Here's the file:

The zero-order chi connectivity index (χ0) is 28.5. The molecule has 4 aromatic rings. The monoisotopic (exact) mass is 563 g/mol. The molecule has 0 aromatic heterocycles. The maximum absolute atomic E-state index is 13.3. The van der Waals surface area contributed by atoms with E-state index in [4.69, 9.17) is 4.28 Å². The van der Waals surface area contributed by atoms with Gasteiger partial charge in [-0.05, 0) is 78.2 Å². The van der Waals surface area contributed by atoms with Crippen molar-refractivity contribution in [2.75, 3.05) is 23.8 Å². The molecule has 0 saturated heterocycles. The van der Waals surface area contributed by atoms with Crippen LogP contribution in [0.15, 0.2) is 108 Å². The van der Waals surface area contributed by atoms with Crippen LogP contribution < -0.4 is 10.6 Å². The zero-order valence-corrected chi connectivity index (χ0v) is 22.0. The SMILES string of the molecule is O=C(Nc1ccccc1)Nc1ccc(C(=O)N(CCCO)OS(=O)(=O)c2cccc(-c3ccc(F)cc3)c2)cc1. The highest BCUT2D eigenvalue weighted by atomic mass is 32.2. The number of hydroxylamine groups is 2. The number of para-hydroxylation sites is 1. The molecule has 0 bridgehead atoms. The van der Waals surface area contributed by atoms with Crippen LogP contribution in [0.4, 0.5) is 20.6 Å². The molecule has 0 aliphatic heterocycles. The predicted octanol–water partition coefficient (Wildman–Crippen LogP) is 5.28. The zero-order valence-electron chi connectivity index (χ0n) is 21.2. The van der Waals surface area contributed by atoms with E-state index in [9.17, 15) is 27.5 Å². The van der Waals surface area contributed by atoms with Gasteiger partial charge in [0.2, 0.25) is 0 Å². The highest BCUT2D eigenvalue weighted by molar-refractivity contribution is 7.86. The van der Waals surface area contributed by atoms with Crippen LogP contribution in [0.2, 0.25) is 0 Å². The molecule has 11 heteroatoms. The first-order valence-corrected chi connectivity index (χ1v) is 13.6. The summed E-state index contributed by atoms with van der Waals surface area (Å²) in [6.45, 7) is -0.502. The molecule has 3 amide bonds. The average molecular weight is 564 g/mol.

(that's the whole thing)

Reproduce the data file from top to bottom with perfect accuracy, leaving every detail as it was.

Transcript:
The zero-order chi connectivity index (χ0) is 28.5. The molecule has 4 aromatic rings. The monoisotopic (exact) mass is 563 g/mol. The molecule has 0 aromatic heterocycles. The maximum absolute atomic E-state index is 13.3. The van der Waals surface area contributed by atoms with E-state index in [4.69, 9.17) is 4.28 Å². The van der Waals surface area contributed by atoms with Gasteiger partial charge in [-0.05, 0) is 78.2 Å². The van der Waals surface area contributed by atoms with Crippen molar-refractivity contribution in [2.75, 3.05) is 23.8 Å². The molecule has 0 saturated heterocycles. The van der Waals surface area contributed by atoms with Crippen LogP contribution in [0.15, 0.2) is 108 Å². The van der Waals surface area contributed by atoms with Crippen LogP contribution < -0.4 is 10.6 Å². The zero-order valence-corrected chi connectivity index (χ0v) is 22.0. The SMILES string of the molecule is O=C(Nc1ccccc1)Nc1ccc(C(=O)N(CCCO)OS(=O)(=O)c2cccc(-c3ccc(F)cc3)c2)cc1. The highest BCUT2D eigenvalue weighted by atomic mass is 32.2. The number of hydroxylamine groups is 2. The number of para-hydroxylation sites is 1. The molecule has 0 bridgehead atoms. The van der Waals surface area contributed by atoms with Crippen LogP contribution in [0.4, 0.5) is 20.6 Å². The molecule has 0 aliphatic heterocycles. The predicted octanol–water partition coefficient (Wildman–Crippen LogP) is 5.28. The zero-order valence-electron chi connectivity index (χ0n) is 21.2. The van der Waals surface area contributed by atoms with E-state index in [9.17, 15) is 27.5 Å². The van der Waals surface area contributed by atoms with Gasteiger partial charge in [0.2, 0.25) is 0 Å². The highest BCUT2D eigenvalue weighted by molar-refractivity contribution is 7.86. The van der Waals surface area contributed by atoms with Crippen LogP contribution in [0.2, 0.25) is 0 Å². The molecule has 11 heteroatoms. The first-order valence-corrected chi connectivity index (χ1v) is 13.6. The summed E-state index contributed by atoms with van der Waals surface area (Å²) in [6.45, 7) is -0.502. The molecule has 3 amide bonds. The average molecular weight is 564 g/mol.